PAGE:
Market Update: We’re All Short Gamma

(Quick post from the road)

This is a difficult juncture.

For the past few weeks, market breadth has been deteriorating and new lows expanding, as most indices have been grinding higher. Typically, these are signs one sees before a market corrects or rolls over.

We have also started to see price weakness in some areas where investors often reach for risks: the Russell, pockets of emerging markets and EM ccys, MLPs, Agency REITs, treasury curve flatteners, high yield bonds and even vol has ticked up a little. There were a few points last week when you wouldn’t have been blamed for feeling it was just a handful of tech stocks holding the whole market up.

On the positive side, we have entered the strongest season for risk taking. Fundamentals at home and abroad are solid. Earnings on the whole have been good. Significantly, gold and gold miners appear to be cracking. This year has been characterized by strong rotations disguised at the onset of corrections, and this could just be another one. Lastly, I should add, the pain trade still feels higher.

But perhaps the trickiest part right now is investors’ short-gamma mindset. When you’re short an option, the size of your exposure increases as the market moves against you. To hedge or reduce your exposure you are forced to continuously buy if the market goes higher, and continuously sell if the market goes lower. In other words, you’re chasing, rather than fading.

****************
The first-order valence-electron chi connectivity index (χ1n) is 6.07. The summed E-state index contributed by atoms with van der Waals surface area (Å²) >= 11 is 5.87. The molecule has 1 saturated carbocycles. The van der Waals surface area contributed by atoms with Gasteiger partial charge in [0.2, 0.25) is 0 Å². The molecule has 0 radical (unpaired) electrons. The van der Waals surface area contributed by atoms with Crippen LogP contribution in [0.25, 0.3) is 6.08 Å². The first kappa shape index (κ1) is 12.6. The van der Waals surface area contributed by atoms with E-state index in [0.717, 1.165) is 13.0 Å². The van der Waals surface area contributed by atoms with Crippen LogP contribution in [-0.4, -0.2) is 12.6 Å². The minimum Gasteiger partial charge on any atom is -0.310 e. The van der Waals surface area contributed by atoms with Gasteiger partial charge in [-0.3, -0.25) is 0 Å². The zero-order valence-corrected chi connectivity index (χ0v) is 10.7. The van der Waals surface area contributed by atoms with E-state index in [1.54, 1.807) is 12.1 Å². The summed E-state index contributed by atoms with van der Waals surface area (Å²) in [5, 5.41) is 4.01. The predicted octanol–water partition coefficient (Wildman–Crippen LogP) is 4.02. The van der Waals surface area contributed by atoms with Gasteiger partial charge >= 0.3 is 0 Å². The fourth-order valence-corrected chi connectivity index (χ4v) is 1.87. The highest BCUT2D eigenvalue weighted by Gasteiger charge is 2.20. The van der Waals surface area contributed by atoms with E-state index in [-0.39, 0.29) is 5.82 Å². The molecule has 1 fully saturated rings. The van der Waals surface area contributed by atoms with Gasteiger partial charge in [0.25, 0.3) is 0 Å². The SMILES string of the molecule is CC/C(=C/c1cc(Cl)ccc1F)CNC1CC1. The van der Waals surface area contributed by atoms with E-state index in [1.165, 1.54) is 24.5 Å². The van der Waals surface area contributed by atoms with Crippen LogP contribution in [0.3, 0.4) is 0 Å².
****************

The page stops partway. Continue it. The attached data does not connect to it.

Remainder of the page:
The short-gamma mindset happens every year at this time as the final stretch intensifies performance anxiety, but especially so in big up years. If you are lagging–as many are–and the market powers higher, you have to be in. The FOMO is overwhelming. Some guys will play the laggards, others will want to make sure their end of year balance sheet shows healthy positioning in 2017’s winners. Either way, they chase.

But there is only one thing worse than lagging all year and then missing the end of year push higher: lagging all year and loading up for the end of year push just before the market finally corrects. If this has never happened to you have no idea how mercilessly savage this can be. And since we haven’t had a correction in so long, if one were to come it’s easy to imagine it being larger than the garden variety sort.

In essence, it feels as if traders are short at-the-money straddles and are poised to chase any sharp move that lasts more than a day. Be careful. Now, got to hop.


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